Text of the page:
Some of these incantations have already come before our notice, and probably some of the verses which Cæsar says the Druids would not commit to writing were of the nature of spells. The virtue of the spell lay in the spoken formula, usually introducing the name of a god or spirit, later a saint, in order to procure his intervention, through the power inherent in the name.

Other charms recount an effect already produced, and this, through mimetic magic, is supposed to cause its repetition. The earliest written documents bearing upon the paganism of the insular Celts contain an appeal to “the science of Goibniu” to preserve butter, and another, for magical healing, runs, “I admire the healing which Diancecht left in his family, in order to bring health to those he succoured.” These are found in an eighth or ninth century MS., and, with their appeal to pagan gods, were evidently used in Christian times.

Most Druidic magic was accompanied by a spell–transformation, invisibility, power over the elements, and the discovery of hidden persons or things. In other cases spells were used in medicine or for healing wounds. Thus the Tuatha Dé Danann told the Fomorians that they need not oppose them, because their Druids would restore the slain to life, and when Cúchulainn was wounded we hear less of medicines than of incantations used to stanch his blood. In other cases the Druid could remove barrenness by spells.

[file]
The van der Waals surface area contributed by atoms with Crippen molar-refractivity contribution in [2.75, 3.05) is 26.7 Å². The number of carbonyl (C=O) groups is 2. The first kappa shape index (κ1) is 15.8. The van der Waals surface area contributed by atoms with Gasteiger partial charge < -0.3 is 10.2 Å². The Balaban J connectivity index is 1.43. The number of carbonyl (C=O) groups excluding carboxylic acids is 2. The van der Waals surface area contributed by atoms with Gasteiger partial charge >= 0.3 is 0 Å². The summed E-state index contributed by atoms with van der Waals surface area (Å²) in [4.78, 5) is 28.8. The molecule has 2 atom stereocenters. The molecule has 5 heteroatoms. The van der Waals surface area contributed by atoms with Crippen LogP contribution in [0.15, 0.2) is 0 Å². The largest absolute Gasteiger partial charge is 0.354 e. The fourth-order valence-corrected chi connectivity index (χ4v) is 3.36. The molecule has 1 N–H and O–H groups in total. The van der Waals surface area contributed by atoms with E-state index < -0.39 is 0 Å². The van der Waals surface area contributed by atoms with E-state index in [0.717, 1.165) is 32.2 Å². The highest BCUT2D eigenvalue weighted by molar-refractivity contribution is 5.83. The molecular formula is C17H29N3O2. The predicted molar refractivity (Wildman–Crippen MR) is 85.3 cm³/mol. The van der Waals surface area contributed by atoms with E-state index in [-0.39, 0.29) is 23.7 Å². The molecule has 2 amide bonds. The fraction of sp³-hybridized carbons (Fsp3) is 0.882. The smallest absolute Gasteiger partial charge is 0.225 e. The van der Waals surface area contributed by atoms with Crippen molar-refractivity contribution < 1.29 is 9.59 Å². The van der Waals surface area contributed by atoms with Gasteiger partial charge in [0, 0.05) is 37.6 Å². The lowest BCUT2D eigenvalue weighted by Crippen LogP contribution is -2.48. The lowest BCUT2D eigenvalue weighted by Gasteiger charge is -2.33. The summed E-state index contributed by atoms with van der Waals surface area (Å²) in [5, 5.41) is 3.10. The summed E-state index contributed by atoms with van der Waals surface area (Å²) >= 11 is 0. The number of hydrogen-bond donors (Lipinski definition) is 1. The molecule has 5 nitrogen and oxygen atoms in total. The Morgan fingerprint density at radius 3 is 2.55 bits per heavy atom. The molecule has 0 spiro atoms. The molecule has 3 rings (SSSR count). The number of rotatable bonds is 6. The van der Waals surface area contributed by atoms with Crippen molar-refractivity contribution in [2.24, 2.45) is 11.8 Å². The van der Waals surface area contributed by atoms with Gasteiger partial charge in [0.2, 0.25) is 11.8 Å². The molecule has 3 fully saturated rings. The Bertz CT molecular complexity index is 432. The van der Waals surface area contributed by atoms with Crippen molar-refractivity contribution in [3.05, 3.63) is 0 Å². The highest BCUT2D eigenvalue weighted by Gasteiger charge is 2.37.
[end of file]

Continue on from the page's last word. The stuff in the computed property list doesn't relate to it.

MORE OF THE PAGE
The survival of the belief in spells among modern Celtic peoples is a convincing proof of their use in pagan times, and throws light upon their nature. In Brittany they are handed down in certain families, and are carefully guarded from the knowledge of others. The names of saints instead of the old gods are found in them, but in some cases diseases are addressed as personal beings. In the Highlands similar charms are found, and are often handed down from male to female, and from female to male. They are also in common use in Ireland. Besides healing diseases, such charms are supposed to cause fertility or bring good luck, or even to transfer the property of others to the reciter, or, in the case of darker magic, to cause death or disease.